Feeling at home in a new country not only involves understanding the language, but also the culture. What are the customs, traditions and beliefs of the people who live there and why do they behave the way they do? Becoming acquainted with the culture of a country will enable expats to get the most out of their time abroad while giving them the knowledge to blend in and avoid embarrassing faux pas. Here are ten things you should know about the Netherlands that will help you integrate and get a grasp on Dutch culture.

1. You’ll need a bike

Cycling has many advantages. It is a great way to get some exercise and is one of the most pleasant and environmentally sound forms of transportation. In the Netherlands, known as the world’s most bike-friendly country (the number of bikes exceeds the number of people), roads are safe and millions are spent annually on bike infrastructure. It is not uncommon to have two bikes: one for running errands or going to work/school, and another for recreation. And forget helmets! The Dutch only wear them when cycling at high speeds for sport!

2. Forget spontaneity

Ask a Dutch person if they’d like to meet up for coffee and chances are they’ll first check their agenda before penciling you in a week or so later. Don’t expect to drop by a friend’s house unannounced and be welcomed with open arms, either! The Dutch value their spare time and are masters at creating a well-structured life. This lack of spontaneity may not be easy to deal with, especially for those who prefer to live in the moment.

3. The weather is unpredictable

If there’s one thing you’ll quickly learn when living in the Netherlands, it’s to expect the unexpected when it comes to the weather. You may leave the house with clear skies and sunshine, but a few hours later, it may just start to pour! You’ll definitely have to come to terms with the fact that if you want to stay dry and warm, practicality should come before fashion, so forget those pretty coats and get yourself one that’s waterproof and has a hood – in case it’s too windy to use an umbrella!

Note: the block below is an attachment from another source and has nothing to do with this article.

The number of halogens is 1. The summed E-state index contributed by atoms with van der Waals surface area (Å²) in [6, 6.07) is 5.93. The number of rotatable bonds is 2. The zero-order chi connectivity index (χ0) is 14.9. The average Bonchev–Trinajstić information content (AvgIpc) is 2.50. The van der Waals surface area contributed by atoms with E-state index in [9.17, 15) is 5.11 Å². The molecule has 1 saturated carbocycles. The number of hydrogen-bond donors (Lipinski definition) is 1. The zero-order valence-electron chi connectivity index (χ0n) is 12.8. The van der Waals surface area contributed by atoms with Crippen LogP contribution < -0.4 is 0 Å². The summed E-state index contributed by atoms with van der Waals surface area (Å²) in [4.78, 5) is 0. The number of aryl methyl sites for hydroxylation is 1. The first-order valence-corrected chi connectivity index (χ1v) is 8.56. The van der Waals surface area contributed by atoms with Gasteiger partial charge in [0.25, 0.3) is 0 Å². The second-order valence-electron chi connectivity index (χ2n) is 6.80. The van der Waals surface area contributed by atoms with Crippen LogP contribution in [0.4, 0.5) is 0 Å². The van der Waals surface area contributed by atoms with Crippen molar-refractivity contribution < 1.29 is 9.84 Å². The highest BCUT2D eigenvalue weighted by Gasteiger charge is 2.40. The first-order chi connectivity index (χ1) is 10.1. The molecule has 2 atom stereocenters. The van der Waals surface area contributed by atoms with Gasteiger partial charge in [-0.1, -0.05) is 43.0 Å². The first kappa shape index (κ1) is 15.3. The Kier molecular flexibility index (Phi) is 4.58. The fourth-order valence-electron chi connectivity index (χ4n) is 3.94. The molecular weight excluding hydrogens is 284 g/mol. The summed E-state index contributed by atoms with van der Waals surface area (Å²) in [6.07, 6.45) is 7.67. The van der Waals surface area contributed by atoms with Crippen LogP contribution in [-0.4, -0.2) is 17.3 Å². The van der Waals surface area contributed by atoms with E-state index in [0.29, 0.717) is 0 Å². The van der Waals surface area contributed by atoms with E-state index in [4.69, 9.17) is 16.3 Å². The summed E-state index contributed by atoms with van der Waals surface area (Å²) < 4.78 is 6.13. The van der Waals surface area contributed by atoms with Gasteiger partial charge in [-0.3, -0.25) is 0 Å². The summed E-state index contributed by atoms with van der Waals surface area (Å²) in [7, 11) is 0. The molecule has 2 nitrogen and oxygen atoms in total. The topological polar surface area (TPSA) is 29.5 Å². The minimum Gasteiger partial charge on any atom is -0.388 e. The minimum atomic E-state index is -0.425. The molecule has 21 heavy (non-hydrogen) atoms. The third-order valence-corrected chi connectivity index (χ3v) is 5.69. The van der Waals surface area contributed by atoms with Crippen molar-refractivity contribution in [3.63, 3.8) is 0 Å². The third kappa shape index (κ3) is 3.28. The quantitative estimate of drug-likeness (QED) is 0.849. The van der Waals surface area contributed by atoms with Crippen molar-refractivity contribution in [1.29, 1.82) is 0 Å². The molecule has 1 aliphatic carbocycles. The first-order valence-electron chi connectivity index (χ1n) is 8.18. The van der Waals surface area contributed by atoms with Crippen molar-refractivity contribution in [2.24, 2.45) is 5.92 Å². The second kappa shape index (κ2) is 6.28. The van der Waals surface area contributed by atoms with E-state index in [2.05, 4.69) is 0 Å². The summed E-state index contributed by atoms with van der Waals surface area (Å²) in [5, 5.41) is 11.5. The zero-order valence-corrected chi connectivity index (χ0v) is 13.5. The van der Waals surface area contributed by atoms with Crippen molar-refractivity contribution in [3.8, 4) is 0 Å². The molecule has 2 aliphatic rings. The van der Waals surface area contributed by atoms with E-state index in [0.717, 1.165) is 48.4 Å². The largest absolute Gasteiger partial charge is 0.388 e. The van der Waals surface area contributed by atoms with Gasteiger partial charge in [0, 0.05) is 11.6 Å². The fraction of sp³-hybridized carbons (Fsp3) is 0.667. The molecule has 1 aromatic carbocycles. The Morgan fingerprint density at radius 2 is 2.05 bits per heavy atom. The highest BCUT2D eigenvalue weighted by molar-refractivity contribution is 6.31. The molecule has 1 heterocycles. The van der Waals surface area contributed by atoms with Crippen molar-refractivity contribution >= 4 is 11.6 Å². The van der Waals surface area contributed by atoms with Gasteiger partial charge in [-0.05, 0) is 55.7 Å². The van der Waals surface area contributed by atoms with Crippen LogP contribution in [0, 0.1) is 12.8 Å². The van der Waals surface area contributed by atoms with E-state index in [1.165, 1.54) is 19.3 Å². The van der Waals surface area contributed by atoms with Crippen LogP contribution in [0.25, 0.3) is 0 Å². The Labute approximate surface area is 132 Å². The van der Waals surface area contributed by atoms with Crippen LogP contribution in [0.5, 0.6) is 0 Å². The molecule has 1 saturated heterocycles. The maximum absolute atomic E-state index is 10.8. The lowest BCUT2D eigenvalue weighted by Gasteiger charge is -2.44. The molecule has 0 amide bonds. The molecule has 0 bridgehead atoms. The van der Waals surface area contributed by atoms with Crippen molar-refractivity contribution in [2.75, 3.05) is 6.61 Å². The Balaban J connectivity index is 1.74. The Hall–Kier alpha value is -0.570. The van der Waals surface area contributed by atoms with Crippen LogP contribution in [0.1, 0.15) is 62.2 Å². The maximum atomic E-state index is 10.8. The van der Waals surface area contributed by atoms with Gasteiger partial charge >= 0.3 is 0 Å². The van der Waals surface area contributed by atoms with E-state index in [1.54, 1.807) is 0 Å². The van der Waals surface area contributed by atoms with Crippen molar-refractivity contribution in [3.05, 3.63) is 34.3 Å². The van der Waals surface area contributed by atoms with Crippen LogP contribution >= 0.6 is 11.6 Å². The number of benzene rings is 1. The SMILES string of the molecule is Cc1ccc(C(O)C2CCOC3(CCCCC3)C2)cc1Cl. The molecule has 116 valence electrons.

Design Academy Eindhoven. Photo © Sjoerd Eickmans

4. Dutch design is epic

If you thought tulips and cheese were the top Dutch export products, think again! Today, the Netherlands is also known for its daring (and sometimes quirky) cutting-edge design. In the 21st century, Dutch designers have managed to secure worldwide recognition with their dynamic creations: unique, innovative and decidedly Dutch! The Netherlands boasts some of the world’s best design schools (the Design Academy in Eindhoven is the ultimate example) and Dutch museums are open to contemporary ideas and willing to think outside the box when setting up new exhibitions.

5. Learning Dutch is frustrating

Though most Dutch speak English exceptionally well (and eagerly show off their skills if they detect a foreign accent), learning Dutch is highly recommended if you really want to feel at home. But be prepared for a few frustrations! Not only are many Dutch words difficult to pronounce (good luck ever being able to say ‘Scheveningen’ or ‘voordeelurenabonnement’!), but the word order is confusing and there are many irregular verbs to be memorised. Nevertheless, don’t lose heart: find a good teacher, listen to Dutch radio, watch Dutch television… and continue speaking Dutch, even when the Dutch speak English to you!